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Thomas Szasz

Thomas SzaszAKA Thomas Stephen Szasz

Born: 15-Apr-1920
Birthplace: Budapest, Hungary
Died: 8-Sep-2012
Location of death: Manlius, NY
Cause of death: unspecified

Gender: Male
Race or Ethnicity: White
Sexual orientation: Straight
Occupation: Psychiatrist

Nationality: United States
Executive summary: Libertarian psychiatrist

Military service: US Navy Reserve (1954-56, Cmdr.)

Best known for his 1961 book The Myth of Mental Illness, Thomas Szasz (pronounced sass) was a psychiatrist at odds with many of the tenets of his colleagues. He posited that mental illness (which he prefered to call "the problems of living") should not be considered the same as organic illness, and that it is counterproductive and deceptive to treat mental disturbances as medical problems.

Sometimes described as an anti-psychiatrist, Szasz was revered as a folk hero among libertarians for his arguments against involuntary commitment, opposition to the insanity defense, and his stand against allegations that a person is a danger to him or herself as grounds for involuntary institutionalization. He died in 2012.

(photograph used by kind courtesy of Jeffrey A. Schaler)

Father: Julius Szasz (businessman)
Mother: Lily Wellisch Szasz
Wife: Rosine Loshkajian Szasz (m. 19-Oct-1951, div. 1970, two daughters)
Daughter: Margot Szasz Peters (physician)
Daughter: Susan Szasz Palmer (librarian)

    University: BA, University of Cincinnati (1941)
    Medical School: MD, University of Cincinnati (1944)
    Scholar: Chicago Institute for Psychoanalysis (1944-51)
    Teacher: Psychiatry, Chicago Institute for Psychoanalysis (1951-56)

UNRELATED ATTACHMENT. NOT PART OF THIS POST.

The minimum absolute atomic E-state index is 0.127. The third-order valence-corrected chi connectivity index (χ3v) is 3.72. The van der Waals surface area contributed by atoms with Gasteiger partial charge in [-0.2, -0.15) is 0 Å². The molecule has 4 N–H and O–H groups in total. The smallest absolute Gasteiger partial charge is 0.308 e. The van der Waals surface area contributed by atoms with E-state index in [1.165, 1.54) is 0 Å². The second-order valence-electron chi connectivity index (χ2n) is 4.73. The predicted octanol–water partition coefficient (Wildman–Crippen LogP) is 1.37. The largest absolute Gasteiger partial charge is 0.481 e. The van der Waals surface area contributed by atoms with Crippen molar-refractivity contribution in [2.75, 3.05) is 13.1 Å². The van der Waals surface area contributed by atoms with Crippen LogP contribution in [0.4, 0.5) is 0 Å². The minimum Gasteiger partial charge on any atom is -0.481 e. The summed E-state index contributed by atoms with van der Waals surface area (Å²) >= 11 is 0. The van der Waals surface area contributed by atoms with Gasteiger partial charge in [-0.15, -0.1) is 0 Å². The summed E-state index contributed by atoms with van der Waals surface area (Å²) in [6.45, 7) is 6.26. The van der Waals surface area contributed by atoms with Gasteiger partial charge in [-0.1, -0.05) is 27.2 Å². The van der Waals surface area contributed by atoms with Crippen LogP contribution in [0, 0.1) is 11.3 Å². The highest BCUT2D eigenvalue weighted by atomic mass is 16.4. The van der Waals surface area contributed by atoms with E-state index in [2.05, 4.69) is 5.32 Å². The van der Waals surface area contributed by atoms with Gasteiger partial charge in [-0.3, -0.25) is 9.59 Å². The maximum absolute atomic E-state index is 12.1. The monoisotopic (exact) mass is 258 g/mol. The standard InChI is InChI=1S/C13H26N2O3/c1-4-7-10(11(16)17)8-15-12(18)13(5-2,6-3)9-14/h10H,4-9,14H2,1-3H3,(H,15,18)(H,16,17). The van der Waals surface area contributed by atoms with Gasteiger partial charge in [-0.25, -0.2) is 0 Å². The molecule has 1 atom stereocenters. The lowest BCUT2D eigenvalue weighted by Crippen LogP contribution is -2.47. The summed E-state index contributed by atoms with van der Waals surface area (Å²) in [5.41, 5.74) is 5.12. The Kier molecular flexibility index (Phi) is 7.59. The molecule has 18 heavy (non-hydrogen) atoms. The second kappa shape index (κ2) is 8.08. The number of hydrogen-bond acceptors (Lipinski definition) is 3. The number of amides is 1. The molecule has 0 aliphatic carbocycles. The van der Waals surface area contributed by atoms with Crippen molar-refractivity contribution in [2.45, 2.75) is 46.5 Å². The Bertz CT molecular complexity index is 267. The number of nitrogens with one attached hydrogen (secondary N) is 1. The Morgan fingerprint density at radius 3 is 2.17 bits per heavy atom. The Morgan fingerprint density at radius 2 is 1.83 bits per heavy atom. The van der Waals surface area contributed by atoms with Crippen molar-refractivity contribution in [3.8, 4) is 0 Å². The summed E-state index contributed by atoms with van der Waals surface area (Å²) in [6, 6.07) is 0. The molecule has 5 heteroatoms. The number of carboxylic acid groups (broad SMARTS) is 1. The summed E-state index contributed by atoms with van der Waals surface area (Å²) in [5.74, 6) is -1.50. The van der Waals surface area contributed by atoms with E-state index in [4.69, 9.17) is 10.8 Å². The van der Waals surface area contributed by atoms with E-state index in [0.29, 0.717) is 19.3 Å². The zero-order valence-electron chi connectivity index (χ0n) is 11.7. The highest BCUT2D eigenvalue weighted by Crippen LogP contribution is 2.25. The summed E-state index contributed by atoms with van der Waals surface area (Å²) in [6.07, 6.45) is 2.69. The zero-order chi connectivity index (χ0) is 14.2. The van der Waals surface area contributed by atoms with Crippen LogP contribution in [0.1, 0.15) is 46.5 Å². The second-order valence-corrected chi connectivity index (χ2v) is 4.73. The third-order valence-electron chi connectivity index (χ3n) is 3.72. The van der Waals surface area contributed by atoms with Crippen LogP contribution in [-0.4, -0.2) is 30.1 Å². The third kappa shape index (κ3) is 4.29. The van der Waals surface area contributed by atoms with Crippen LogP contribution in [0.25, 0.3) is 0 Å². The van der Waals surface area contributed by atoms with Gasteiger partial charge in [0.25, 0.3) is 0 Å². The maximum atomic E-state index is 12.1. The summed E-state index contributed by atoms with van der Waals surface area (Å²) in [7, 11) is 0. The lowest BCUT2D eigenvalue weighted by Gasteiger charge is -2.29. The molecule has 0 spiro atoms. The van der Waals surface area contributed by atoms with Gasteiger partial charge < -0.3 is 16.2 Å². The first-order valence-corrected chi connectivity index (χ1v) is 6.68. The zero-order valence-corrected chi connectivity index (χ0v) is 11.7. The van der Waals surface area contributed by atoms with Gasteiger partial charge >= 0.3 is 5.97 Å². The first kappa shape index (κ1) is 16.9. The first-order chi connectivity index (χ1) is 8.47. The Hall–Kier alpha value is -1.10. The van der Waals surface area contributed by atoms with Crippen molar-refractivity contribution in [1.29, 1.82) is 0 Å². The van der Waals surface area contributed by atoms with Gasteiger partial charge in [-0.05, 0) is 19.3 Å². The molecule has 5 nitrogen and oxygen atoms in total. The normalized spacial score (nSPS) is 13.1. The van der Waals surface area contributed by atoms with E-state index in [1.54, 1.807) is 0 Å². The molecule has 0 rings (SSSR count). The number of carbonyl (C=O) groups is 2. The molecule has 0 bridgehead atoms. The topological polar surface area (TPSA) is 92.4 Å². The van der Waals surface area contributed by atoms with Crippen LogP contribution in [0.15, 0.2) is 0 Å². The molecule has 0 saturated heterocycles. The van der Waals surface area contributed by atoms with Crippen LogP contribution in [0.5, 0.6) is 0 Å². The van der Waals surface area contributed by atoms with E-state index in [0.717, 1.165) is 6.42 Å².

Professor: Psychiatry, State University of New York at Syracuse (1956-90)

    Humanist of the Year 1973
    American Psychiatric Association
    American Psychoanalytic Association
    International Commission for Human Rights
    International Psychoanalytic Association
    Alpha Omega Alpha Honor Society
    Naturalized US Citizen 1944
    Hungarian Ancestry

Official Website:

Author of books:
Pain and Pleasure: A Study of Bodily Feelings (1957)
The Myth of Mental Illness (1961)
Law, Liberty, and Psychiatry: An Inquiry into the Social Uses of Mental Health Practices (1963)
The Ethics of Psychoanalysis: The Theory and Method of Autonomous Psychotherapy (1965)
Psychiatric Justice (1965)
The Manufacture of Madness: A Comparative Study of the Inquisition and the Mental Health Movement (1970)
Ideology and Insanity: Essays on the Psychiatric Dehumanization of Man (1970)
The Second Sin (1973)
Anti-Freud: Karl Kraus and His Criticism of Psychoanalysis and Psychiatry (1976)
Ceremonial Chemistry: The Ritual Persecution of Drugs, Addicts, and Pushers (1976)
Heresies (1976)
Schizophrenia: The Sacred Symbol of Psychiatry (1976)
Psychiatric Slavery: When Confinement and Coercion Masquerade as Cure (1977)
The Theology of Medicine: The Political-Philosophical Foundations of Medical Ethics (1977)
The Myth of Psychotherapy: Mental Healing as Religion, Rhetoric, and Repression (1978)
Sex by Prescription (1980)
Thomas Szasz: Primary Values and Major Contentions (1983)
Insanity: The Idea and Its Consequences (1987)
The Untamed Tongue: A Dissenting Dictionary (1990)
Our Right to Drugs: The Case for a Free Market (1992)
A Lexicon of Lunacy: Metaphoric Malady, Responsibility, and Psychiatry (1993)
Cruel Compassion: Psychiatric Control of Society's Unwanted (1996)
Fatal Freedom: The Ethics and Politics of Suicide (1996)
The Meaning of Mind: Language, Morality, and Neuroscience (1996)
Pharmacracy: Medicine and Politics in America (1996)
Liberation by Oppression: A Comparative Study of Slavery and Psychiatry (2002)
Faith in Freedom: Libertarian Principles and Psychiatric Practices (2004)
Words to the Wise: A Medical-Philosophical Dictionary (2004)
My Madness Saved Me: The Madness and Marriage of Virginia Woolf (2006)
Coercion as Cure: A Critical History of Psychiatry (2007)
The Medicalization of Everyday Life: Selected Essays (2007)

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